Keep logged in users informed with motd

Jack Wallen
Apr 6, 2009
Updated • Nov 28, 2012

If you have users that log into a server, or a desktop (for whatever reason) you might want to take advantage of the Linux Message Of The Day file. This file resides in the /etc directory and, when a user logs in, the contents of that file are displayed every time a user logs into that machine. Of course there is a bit of a trick involved. If you write your own nice /etc/motd file every time you reboot that machine part of the /etc/motd file contents will be replaced by new information. Easily we can make the portion of the file that is not rewritten suite our needs. And with a little trickery we can fine tune the entire motd to our satisfaction.

In reality the message you see upon login is a combination of two files: /etc/motd and /etc/motd.tail. The former file is the file that is regenerated upon boot. The latter file contains static information. The first thing we will do is change the /etc/motd file so that, upon loggin in, the users can get system (or company) specific information. Once that is done we'll trick /etc/motd.tail into getting content different than that from /etc/init.d/


The first thing you should is open up your /etc/motd.tail file in your favorite text editor. When I open up that file in Ubuntu Server 8.10 the contents look like:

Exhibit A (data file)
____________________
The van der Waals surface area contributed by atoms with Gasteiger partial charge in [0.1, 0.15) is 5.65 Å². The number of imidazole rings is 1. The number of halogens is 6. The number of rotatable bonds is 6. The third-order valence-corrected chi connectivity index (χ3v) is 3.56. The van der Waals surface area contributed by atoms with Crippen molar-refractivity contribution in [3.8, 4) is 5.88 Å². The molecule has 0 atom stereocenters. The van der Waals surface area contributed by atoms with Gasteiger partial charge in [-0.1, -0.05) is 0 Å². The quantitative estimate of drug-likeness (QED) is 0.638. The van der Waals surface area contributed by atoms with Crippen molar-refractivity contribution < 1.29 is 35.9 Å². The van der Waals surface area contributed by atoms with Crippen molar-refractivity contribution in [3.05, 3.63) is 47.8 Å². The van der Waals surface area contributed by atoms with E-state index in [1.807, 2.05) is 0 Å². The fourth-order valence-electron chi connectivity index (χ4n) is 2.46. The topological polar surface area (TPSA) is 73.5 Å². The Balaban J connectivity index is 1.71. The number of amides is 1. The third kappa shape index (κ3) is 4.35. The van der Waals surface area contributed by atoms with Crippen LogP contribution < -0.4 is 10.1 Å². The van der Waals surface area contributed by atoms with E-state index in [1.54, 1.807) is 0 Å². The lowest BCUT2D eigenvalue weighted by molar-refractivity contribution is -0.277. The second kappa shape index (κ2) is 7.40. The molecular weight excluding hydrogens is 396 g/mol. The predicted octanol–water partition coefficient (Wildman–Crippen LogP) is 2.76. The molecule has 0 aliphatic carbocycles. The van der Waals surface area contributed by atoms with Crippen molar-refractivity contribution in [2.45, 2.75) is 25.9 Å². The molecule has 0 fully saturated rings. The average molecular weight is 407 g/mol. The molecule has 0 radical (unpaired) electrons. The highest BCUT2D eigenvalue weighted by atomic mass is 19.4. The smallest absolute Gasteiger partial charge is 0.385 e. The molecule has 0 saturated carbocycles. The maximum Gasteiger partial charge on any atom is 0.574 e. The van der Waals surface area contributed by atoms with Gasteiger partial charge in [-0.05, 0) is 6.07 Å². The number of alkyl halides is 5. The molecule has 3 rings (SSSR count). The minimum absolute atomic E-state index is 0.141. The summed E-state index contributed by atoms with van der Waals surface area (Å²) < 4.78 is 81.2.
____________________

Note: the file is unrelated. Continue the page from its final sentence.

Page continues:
The programs included with the Ubuntu system are free software;
the exact distribution terms for each program are described in the
individual files in /usr/share/doc/*/copyright.

Ubuntu comes with ABSOLUTELY NO WARRANTY, to the extent permitted by
applicable law.

To access official Ubuntu documentation, please visit:

I want to change that content so I know exactly which server I am on when I log in. So let's say I want to change that to say:

welcome to the Ubuntu Server. have a good time and do not break anything.

Now when I log into my Ubuntu Server I will see the following motd:

welcome to the Ubuntu Server. have a good time and do not break anything.

System information as of Mon Apr 6 15:00:01 EDT 2009

System load: 0.0 Swap usage: 0% Users logged in: 1
Usage of /: 18.5% of 13.46GBTemperature: 52 C
Memory usage: 43% Processes: 104

Graph this data and manage this system at
Last login: Mon Apr 6 15:06:41 2009 from

As you can see there is some useful information to be had with this. But you may not want all of your users to see this information. Say you want to first let the users know which server they are on. We've already covered that with /etc/motd.tail. But let's say you also want to send out a message to all users who log onto the server. You can change /etc/motd to reflect that message but when you reboot the machine that message will be replaced. So to get around that we can create a shell script that will over write the information written at bootup. A possible (and overly simple) shell script could look like this:

rm /etc/motd
touch /etc/motd
echo "this is my message" > /etc/motd

Save that file in, say /opt (for example sake we'll call it /opt/motd_append) and make it executable with the command chmod u+x /opt/motd_append. Now to make sure this command runs we can create an entry at the end of /etc/rc.local like this:


Now when /etc/rc.local runs the script will run and over write the information in /etc/motd. Now when your users log in they will see your special message every time.


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